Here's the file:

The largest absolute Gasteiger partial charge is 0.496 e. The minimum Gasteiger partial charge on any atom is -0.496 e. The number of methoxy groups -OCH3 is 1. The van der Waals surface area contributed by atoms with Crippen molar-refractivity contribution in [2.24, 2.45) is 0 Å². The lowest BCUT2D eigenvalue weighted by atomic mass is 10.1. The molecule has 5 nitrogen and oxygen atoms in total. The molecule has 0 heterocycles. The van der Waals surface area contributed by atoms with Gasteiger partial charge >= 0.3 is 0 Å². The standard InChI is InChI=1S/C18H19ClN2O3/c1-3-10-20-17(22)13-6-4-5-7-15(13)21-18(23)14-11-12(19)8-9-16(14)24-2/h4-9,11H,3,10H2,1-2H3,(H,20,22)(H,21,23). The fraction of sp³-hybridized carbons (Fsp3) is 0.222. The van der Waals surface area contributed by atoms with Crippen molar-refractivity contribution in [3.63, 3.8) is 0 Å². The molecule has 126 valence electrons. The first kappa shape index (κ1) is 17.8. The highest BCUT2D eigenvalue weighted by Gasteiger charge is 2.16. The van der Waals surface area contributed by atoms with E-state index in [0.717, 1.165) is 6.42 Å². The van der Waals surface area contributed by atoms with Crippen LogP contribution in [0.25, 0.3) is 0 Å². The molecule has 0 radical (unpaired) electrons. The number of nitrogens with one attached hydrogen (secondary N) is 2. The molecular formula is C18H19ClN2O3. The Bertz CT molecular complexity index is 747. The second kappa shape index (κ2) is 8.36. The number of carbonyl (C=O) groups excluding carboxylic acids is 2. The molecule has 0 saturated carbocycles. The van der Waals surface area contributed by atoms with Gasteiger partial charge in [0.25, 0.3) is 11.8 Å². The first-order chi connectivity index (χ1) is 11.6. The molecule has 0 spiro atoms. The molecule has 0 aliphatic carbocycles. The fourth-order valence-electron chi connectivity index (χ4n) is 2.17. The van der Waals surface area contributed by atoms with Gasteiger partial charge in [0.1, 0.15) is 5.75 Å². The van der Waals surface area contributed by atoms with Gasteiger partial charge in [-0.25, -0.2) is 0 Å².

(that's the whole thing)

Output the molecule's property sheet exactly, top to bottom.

The largest absolute Gasteiger partial charge is 0.496 e. The minimum Gasteiger partial charge on any atom is -0.496 e. The number of methoxy groups -OCH3 is 1. The van der Waals surface area contributed by atoms with Crippen molar-refractivity contribution in [2.24, 2.45) is 0 Å². The lowest BCUT2D eigenvalue weighted by atomic mass is 10.1. The molecule has 5 nitrogen and oxygen atoms in total. The molecule has 0 heterocycles. The van der Waals surface area contributed by atoms with Gasteiger partial charge >= 0.3 is 0 Å². The standard InChI is InChI=1S/C18H19ClN2O3/c1-3-10-20-17(22)13-6-4-5-7-15(13)21-18(23)14-11-12(19)8-9-16(14)24-2/h4-9,11H,3,10H2,1-2H3,(H,20,22)(H,21,23). The fraction of sp³-hybridized carbons (Fsp3) is 0.222. The van der Waals surface area contributed by atoms with Crippen molar-refractivity contribution in [3.63, 3.8) is 0 Å². The molecule has 126 valence electrons. The first kappa shape index (κ1) is 17.8. The highest BCUT2D eigenvalue weighted by Gasteiger charge is 2.16. The van der Waals surface area contributed by atoms with E-state index in [0.717, 1.165) is 6.42 Å². The van der Waals surface area contributed by atoms with Crippen LogP contribution in [0.25, 0.3) is 0 Å². The molecule has 0 radical (unpaired) electrons. The number of nitrogens with one attached hydrogen (secondary N) is 2. The molecular formula is C18H19ClN2O3. The Bertz CT molecular complexity index is 747. The second kappa shape index (κ2) is 8.36. The number of carbonyl (C=O) groups excluding carboxylic acids is 2. The molecule has 0 saturated carbocycles. The van der Waals surface area contributed by atoms with Gasteiger partial charge in [0.25, 0.3) is 11.8 Å². The first-order chi connectivity index (χ1) is 11.6. The molecule has 0 spiro atoms. The molecule has 0 aliphatic carbocycles. The fourth-order valence-electron chi connectivity index (χ4n) is 2.17. The van der Waals surface area contributed by atoms with Gasteiger partial charge in [0.1, 0.15) is 5.75 Å². The van der Waals surface area contributed by atoms with Gasteiger partial charge in [-0.25, -0.2) is 0 Å².